The University of Kentucky Board of Trustees took another step Tuesday toward moving oversight of the athletics department from the UK Athletics Association to a committee of trustees.
Without any discussion, trustees accepted a first reading of regulations that would put athletics under the supervision of a new committee of the board made up of five trustees and as many as three outside members.
The committee members must be appointed by President Eli Capilouto to adhere to NCAA rules.
"As you look at the current organizational structure, ... it just kind of jumped out that there was not an athletics committee," said Terry Mobley, a trustee who chaired a committee to look at the issue. "Going forward, we thought we would be best served with there being an athletics committee as part of the board of trustees structure."
Mobley's committee presented its recommendation last week with support from committee members and Athletics Director Mitch Barnhart, who said athletics wanted to be "a strong working part of the university community."
The regulations are scheduled for a second reading at the trustees' Dec. 13 meeting. The new rules probably will lead to the overall dissolution of the UKAA, although that could be a lengthy legal process, UK officials said.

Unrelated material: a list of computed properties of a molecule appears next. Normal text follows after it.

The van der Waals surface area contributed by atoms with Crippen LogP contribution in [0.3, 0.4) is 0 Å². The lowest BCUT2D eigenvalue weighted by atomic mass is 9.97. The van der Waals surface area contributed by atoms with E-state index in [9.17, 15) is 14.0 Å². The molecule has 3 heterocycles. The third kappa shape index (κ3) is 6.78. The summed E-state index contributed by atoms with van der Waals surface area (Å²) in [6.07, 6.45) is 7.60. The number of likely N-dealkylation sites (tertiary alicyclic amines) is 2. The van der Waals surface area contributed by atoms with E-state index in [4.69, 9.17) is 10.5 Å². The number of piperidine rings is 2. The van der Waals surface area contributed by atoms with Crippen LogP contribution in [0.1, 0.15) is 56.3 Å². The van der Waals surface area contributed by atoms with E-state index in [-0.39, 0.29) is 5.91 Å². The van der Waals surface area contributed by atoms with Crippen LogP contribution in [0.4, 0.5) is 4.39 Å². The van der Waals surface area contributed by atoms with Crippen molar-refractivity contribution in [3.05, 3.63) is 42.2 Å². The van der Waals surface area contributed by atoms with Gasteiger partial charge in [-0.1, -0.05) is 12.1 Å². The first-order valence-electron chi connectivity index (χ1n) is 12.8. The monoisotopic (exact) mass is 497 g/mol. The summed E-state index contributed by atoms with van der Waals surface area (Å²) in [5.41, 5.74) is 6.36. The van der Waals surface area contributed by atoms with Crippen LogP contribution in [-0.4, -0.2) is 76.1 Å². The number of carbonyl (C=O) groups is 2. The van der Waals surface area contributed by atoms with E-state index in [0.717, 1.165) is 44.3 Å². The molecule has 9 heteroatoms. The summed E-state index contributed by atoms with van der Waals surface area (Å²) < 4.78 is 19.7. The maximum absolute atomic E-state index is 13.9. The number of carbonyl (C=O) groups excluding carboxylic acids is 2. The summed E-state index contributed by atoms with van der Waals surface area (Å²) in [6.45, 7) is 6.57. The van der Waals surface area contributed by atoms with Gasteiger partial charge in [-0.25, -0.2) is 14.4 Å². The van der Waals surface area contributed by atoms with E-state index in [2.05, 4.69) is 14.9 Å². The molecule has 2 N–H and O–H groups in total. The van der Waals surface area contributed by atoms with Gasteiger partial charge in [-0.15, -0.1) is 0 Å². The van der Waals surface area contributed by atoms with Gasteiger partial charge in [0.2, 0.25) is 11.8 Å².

The UKAA board would be replaced by an advisory committee of faculty and community members.
Mobley said the issue had been under discussion for nearly a year and had nothing to do with past or present management.
However, some trustees were upset last spring when then-President Lee T. Todd Jr. extended Barnhart's contract and gave him a raise without telling the board of trustees or the UKAA board in advance.
The UKAA was founded in 1945 so coaches and athletics directors could be paid higher salaries. In recent years, however, contracts for coaches and the athletics director have been with UK itself, not the athletics association.
In addition, the athletics department's budget is part of UK's overall budget.
The move also could protect the university from future lawsuits involving athletics. Former UK basketball coach Billy Gillispie sued the UKAA before UK settled his case, paying $3 million.
Many lawsuits filed against UK are dismissed because it generally enjoys sovereign immunity, a common-law concept that predates America's independence from England and protects most government entities from most lawsuits.
The proposed regulations for the new committee say its duties would include advising the president on athletics and reviewing the annual budget, major expenditures, and construction projects of more than $400,000.